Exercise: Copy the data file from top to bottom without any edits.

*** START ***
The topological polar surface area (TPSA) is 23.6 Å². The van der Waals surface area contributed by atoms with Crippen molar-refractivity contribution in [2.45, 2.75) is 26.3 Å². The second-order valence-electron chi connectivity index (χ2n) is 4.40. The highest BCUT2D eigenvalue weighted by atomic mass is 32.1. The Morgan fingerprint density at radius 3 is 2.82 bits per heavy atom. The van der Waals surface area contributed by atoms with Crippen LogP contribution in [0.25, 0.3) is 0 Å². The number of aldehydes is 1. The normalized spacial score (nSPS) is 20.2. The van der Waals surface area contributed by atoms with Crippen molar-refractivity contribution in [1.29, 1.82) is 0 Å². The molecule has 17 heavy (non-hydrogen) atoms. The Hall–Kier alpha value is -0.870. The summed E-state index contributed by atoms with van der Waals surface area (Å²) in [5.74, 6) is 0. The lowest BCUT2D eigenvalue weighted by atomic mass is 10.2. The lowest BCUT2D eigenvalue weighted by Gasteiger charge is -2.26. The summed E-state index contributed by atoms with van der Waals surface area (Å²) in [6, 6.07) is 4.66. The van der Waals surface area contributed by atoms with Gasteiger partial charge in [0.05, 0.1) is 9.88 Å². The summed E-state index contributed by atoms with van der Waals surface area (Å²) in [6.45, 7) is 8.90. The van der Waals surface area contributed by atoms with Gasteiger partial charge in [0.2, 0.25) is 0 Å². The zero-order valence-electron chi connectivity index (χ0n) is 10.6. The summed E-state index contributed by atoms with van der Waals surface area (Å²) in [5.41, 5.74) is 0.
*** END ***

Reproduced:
The topological polar surface area (TPSA) is 23.6 Å². The van der Waals surface area contributed by atoms with Crippen molar-refractivity contribution in [2.45, 2.75) is 26.3 Å². The second-order valence-electron chi connectivity index (χ2n) is 4.40. The highest BCUT2D eigenvalue weighted by atomic mass is 32.1. The Morgan fingerprint density at radius 3 is 2.82 bits per heavy atom. The van der Waals surface area contributed by atoms with Crippen LogP contribution in [0.25, 0.3) is 0 Å². The number of aldehydes is 1. The normalized spacial score (nSPS) is 20.2. The van der Waals surface area contributed by atoms with Crippen molar-refractivity contribution in [1.29, 1.82) is 0 Å². The molecule has 17 heavy (non-hydrogen) atoms. The Hall–Kier alpha value is -0.870. The summed E-state index contributed by atoms with van der Waals surface area (Å²) in [5.74, 6) is 0. The lowest BCUT2D eigenvalue weighted by atomic mass is 10.2. The lowest BCUT2D eigenvalue weighted by Gasteiger charge is -2.26. The summed E-state index contributed by atoms with van der Waals surface area (Å²) in [6, 6.07) is 4.66. The van der Waals surface area contributed by atoms with Gasteiger partial charge in [0.05, 0.1) is 9.88 Å². The summed E-state index contributed by atoms with van der Waals surface area (Å²) in [6.45, 7) is 8.90. The van der Waals surface area contributed by atoms with Gasteiger partial charge in [0.2, 0.25) is 0 Å². The zero-order valence-electron chi connectivity index (χ0n) is 10.6. The summed E-state index contributed by atoms with van der Waals surface area (Å²) in [5.41, 5.74) is 0.